Physician Recruiters: How to Avoid Scary Healthcare Staffing Situations

January 13th, 2015 2 Min read Physician Recruiters: How to Avoid Scary Healthcare Staffing Situations Blog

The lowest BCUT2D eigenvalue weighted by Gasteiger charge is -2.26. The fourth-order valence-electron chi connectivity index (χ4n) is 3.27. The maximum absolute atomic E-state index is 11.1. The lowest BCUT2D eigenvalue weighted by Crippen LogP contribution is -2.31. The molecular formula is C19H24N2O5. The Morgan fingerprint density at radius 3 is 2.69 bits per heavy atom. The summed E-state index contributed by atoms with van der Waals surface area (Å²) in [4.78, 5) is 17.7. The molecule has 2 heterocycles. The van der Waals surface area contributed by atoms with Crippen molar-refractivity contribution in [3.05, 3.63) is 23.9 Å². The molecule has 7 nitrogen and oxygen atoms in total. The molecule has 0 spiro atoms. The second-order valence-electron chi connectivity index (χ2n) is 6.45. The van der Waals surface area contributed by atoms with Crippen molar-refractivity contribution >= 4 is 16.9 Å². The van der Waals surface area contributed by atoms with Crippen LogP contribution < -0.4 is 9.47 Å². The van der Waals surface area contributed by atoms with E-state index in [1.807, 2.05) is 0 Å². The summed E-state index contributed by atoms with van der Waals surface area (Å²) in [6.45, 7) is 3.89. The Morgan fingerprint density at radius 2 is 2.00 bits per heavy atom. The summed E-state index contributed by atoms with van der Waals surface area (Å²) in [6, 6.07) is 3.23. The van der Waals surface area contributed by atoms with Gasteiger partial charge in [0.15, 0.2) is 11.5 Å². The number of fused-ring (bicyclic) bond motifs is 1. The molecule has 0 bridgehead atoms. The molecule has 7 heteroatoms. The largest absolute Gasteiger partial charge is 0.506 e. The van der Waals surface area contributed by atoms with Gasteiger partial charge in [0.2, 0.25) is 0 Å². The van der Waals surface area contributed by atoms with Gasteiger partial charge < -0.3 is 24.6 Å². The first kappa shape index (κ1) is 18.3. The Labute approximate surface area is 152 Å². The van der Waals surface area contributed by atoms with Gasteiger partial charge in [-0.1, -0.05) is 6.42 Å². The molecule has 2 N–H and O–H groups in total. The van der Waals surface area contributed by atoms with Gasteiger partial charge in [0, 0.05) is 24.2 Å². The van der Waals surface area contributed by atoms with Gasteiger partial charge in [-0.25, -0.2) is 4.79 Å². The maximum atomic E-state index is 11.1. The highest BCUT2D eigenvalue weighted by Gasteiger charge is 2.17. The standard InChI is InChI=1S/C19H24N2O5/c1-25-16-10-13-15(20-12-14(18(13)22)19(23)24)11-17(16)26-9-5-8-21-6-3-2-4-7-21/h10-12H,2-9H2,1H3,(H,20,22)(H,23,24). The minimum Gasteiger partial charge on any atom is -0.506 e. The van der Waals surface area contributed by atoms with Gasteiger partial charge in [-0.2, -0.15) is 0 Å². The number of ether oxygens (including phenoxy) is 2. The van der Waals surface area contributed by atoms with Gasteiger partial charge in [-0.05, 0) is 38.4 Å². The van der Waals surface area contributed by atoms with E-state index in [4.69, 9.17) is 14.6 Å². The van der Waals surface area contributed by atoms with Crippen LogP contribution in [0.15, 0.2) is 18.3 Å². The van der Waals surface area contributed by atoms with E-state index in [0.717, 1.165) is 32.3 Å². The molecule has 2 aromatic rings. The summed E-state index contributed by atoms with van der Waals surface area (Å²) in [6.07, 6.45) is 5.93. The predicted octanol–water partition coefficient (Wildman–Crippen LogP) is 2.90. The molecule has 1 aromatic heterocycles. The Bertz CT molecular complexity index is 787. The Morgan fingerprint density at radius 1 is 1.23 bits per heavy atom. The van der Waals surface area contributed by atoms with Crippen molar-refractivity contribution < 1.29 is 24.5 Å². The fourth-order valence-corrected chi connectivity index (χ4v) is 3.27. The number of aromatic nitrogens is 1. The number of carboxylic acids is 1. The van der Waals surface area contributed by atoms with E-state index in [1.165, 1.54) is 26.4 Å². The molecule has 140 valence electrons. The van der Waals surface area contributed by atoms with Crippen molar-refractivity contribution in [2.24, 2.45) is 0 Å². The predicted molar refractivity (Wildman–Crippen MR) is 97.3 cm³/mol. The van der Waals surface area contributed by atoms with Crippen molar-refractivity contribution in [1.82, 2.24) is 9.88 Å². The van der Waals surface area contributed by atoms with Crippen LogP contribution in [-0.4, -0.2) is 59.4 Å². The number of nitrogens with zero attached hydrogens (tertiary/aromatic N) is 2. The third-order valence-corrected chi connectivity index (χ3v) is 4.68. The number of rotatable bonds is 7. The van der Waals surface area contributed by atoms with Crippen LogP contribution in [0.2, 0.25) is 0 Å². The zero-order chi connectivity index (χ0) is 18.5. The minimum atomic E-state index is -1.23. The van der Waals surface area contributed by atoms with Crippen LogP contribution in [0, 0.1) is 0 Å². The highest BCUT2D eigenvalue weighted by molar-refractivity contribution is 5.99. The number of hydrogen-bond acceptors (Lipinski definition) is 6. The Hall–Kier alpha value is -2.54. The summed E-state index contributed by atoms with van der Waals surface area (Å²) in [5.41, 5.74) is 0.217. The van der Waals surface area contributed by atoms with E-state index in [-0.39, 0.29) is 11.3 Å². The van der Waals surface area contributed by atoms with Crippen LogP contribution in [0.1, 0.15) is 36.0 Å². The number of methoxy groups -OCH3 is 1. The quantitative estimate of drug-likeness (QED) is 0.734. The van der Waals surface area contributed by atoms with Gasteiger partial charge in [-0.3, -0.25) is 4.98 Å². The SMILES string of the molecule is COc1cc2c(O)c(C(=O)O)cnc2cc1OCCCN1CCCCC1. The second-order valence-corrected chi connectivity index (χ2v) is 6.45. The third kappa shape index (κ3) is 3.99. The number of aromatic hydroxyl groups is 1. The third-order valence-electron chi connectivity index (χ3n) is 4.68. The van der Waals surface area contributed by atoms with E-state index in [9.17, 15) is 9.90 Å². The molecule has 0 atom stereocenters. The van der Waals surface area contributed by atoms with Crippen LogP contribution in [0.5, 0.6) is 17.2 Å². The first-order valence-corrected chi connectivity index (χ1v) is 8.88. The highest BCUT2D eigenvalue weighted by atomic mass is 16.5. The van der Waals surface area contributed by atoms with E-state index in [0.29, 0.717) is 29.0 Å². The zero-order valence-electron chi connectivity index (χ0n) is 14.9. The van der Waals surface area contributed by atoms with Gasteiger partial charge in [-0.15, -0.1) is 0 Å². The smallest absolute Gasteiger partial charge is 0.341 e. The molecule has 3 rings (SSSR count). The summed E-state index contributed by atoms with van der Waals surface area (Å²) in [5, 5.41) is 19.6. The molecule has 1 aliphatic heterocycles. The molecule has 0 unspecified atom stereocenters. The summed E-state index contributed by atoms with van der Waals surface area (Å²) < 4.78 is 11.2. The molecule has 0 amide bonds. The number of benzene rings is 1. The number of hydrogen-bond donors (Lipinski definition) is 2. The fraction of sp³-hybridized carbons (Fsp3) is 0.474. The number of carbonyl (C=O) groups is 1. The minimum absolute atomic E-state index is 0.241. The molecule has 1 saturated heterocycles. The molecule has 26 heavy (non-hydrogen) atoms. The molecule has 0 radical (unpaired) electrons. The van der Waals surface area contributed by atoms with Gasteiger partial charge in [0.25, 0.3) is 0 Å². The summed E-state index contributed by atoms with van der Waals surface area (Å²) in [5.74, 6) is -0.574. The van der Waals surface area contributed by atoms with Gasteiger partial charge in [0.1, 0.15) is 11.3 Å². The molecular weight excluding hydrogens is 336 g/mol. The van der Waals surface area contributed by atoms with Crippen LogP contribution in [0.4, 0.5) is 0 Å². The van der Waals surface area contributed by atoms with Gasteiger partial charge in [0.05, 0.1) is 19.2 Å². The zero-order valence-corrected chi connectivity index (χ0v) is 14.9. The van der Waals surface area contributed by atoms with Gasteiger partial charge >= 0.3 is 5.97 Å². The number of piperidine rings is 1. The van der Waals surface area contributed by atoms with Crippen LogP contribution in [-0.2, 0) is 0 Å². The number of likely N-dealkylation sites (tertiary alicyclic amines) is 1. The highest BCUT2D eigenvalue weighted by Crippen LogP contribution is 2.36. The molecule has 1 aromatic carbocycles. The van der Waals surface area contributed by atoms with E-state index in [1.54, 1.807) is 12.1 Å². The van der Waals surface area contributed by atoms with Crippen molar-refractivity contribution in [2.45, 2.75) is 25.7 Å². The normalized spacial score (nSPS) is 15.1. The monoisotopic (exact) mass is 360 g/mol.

scarymovieStaffing a practice or a hospital is no easy task. With so many wants, needs, personalities, and processes involved in hiring a new doctor, there is plenty of opportunity for things to go wrong. Fortunately, they don't have to. Here are three scary staffing problems — and how you can avoid them. 1. The right skills, but the wrong fit — One of the most common laments we hear from hospitals and practice owners is that they hired the wrong doctor. They’ll often say, “The physician had the right clinical skills, but when he joined the team, he just didn’t fit."What’s the secret to finding right cultural fit for your practice? It’s actually less about the interviewee than the interviewer. As a practice, you need to define who you are and what you believe in. Once you’ve got that figured out, finding the right doctor is much easier. Interview questions can focus less on clinical protocol and more on core values. If the practice’s number-one priority is patient satisfaction, for example, your questions should dive deep into how the job candidate has been successful in this area in the past, and how she can help your team achieve goals in the future. SEE ALSO: 10 Behavioral Questions to Ask in an Interview 2. A hot prospect cools off — The hiring process doesn’t end when a doctor says yes to your offer. A physician’s first few weeks and months on the job can set the tone for either a great working relationship or a disaster waiting to happen. To make the transition as smooth as possible for your new hire, start sooner than later. Make sure there is plenty of contact between the verbal or written “yes” and the physician’s first day. Let her know where to park, who to call, and what you can do to help. On her first day, roll out the red carpet and make her the star of the show. Set expectations early of what you expect and how you will help her get up to speed — and then follow up to ensure long-term engagement. RELATED: Making Life Easier for the Locum Tenens at Your Facility 3. The team is overworked — For most facilities, certain times are busier than others. Maybe it’s at the beginning of flu season, or at the end of the year before insurance deductibles start over. When patient loads increase, it’s important to staff up to meet the demand. Using a locum tenens physician, physician assistant, or nurse practitioner not only allows you to keep patient wait times down, but it takes some of the burden off of your full-time staff. Hiring a new doctor is never going to be simple, but if you do things right, it doesn't have to be a nightmare.